05:46 GMT +317 November 2018
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    The shadow of a Royal New Zealand Air Force (RNZAF) P3 Orion maritime search aircraft can be seen on low-level clouds as it flies over the southern Indian Ocean looking for missing Malaysian Airlines flight MH370

    Flight MH370: Unplanned Turn Done Manually, Not by Autopilot - Investigators

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    BANGKOK (Sputnik) - The unplanned change in the course of the Malaysian Airlines' MH370 flight Kuala Lumpur-Beijing, which disappeared in 2014 over the Indian Ocean, was conducted in manual mode, with the autopilot turned off, the official report of the commission investigating the aircraft's disappearance said.

    The report was presented in Kuala Lumpur by the investigator-in-charge of the Malaysian Safety Investigation Team for MH370, Kok Soo Chon.

    "We can conclude that MH370 had turned back and the turn back was not because of anomalies in the mechanical system. The turn back was made not under autopilot but under manual control. Everyone participating in the investigation agreed that the autopilot was off at the time of the turn," he said during the presentation.

    The official added that the commission did not rule out external interference in the process of piloting the aircraft, and was sure that the turn and further movement of the plane toward the Indian Ocean had not been caused by reasons related to the technical condition of the aircraft or the malfunctioning of the onboard systems.

    The investigation team found several violations of the safety protocols, including a 20-minute delay in the first attempt to establish communication with the plane by the flight operation officers of Ho Chi Minh City airport, that delayed the discovery of the fact that the aircraft changed course, Kok Soo Chon said.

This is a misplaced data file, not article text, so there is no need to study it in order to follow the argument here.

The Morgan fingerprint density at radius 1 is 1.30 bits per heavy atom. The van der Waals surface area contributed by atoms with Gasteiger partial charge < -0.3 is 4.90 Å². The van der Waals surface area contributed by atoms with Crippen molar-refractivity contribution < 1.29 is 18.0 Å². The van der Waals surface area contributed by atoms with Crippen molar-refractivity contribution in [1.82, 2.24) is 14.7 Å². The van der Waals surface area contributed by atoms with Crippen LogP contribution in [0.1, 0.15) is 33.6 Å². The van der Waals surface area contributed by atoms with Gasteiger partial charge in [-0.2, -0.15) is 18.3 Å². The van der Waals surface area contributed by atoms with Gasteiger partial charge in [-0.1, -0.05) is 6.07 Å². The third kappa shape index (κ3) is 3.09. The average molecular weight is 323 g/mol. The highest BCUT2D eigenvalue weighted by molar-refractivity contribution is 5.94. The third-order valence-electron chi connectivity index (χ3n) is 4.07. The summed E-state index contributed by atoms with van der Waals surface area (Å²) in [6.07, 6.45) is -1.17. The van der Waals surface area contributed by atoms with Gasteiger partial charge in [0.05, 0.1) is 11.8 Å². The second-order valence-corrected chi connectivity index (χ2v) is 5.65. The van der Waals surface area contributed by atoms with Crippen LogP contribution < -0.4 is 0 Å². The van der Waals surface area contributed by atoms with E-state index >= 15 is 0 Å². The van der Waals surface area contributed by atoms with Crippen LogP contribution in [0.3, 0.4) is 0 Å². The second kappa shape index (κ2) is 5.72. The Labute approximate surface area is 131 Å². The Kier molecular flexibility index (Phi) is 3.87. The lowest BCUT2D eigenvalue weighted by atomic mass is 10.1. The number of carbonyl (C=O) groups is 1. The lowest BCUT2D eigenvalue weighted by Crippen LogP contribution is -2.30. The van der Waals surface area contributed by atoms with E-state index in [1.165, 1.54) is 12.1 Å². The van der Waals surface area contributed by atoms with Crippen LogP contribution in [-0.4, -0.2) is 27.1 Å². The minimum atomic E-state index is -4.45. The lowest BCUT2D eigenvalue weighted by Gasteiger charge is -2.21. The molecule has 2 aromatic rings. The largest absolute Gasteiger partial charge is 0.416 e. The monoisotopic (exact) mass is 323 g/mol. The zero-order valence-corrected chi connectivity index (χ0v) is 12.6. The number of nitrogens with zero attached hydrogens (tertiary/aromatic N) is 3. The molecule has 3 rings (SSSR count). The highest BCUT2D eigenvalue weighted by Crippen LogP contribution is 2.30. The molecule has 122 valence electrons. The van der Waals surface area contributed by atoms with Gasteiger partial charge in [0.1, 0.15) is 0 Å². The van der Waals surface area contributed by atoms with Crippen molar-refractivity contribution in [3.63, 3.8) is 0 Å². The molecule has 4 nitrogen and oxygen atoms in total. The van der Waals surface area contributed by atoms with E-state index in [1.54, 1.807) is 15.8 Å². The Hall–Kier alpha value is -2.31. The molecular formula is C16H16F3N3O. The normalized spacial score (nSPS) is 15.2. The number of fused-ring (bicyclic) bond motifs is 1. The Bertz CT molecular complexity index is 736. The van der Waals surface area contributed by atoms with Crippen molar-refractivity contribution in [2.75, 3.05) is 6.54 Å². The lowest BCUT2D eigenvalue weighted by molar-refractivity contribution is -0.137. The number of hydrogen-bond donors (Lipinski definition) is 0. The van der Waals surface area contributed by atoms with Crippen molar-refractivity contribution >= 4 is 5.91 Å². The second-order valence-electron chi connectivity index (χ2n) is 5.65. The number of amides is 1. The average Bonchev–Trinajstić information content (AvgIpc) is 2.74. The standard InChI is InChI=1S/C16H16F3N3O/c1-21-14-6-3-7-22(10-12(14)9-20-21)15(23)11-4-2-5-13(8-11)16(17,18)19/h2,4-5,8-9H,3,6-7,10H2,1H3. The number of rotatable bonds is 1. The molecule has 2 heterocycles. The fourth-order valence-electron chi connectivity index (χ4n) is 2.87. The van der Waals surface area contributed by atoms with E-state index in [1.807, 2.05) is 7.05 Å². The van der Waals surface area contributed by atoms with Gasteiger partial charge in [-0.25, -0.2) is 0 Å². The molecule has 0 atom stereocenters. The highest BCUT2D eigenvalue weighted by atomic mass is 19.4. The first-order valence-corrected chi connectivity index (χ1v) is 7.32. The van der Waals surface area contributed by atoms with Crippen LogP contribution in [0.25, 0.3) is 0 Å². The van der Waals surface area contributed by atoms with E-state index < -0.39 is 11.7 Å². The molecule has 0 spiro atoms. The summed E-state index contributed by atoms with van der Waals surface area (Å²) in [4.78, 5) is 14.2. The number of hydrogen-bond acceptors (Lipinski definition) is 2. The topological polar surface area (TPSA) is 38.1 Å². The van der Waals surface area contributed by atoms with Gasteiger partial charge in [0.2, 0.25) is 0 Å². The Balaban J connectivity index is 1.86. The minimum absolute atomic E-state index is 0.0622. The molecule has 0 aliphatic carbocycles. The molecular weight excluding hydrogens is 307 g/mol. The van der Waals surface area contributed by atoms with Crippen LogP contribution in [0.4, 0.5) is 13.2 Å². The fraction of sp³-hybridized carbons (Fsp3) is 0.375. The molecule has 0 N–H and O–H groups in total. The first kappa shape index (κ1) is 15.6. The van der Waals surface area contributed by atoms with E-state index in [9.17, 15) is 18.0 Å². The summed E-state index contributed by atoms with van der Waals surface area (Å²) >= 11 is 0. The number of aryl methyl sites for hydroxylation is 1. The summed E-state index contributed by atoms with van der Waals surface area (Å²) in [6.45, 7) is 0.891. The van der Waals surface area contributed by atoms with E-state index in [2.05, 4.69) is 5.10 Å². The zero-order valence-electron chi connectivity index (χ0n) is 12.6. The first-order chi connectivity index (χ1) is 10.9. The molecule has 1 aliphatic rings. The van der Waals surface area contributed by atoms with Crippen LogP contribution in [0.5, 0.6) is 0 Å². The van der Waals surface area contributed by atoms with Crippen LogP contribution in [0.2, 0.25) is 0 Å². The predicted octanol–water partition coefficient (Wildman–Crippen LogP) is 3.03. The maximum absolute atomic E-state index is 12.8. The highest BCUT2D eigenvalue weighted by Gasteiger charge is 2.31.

Nevertheless, disruptions and further loss of communication might have been caused by the manual disconnection of communication systems in the pilot's cockpit, he added.

    READ MORE: Malaysia May Consider Resuming Searches for Missing Flight MH370 — Reports

    The commission has not yet determined the reasons of the aircraft's disappearance, and the location of the main part of the wreckage remains unknown, the head of the commission said.

    The official also noted that the commission's report can not be considered a final one because it does not answer questions about the causes of the incident.

    Flight MH370, en route from Kuala Lumpur to Beijing, disappeared from radars on March 8, 2014, less than an hour after takeoff. There were 227 passengers and 12 crew members on board the aircraft.

    So far, several pieces of debris believed to have come from the aircraft have been found at different locations, including Mozambique, South Africa and the French island of Reunion in the Indian Ocean.

    Related:

    'MH370 Crash was Murder-Suicide by One of the Pilots' - Ex-Investigator
    MH370 Crash a Deliberate Murder-Suicide - Aviation Expert Panel
    Remains of Two 19th Century Merchantmen Found During MH370 Search Identified
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    investigation, aircraft, crash, MH370, Indian Ocean, Malaysia
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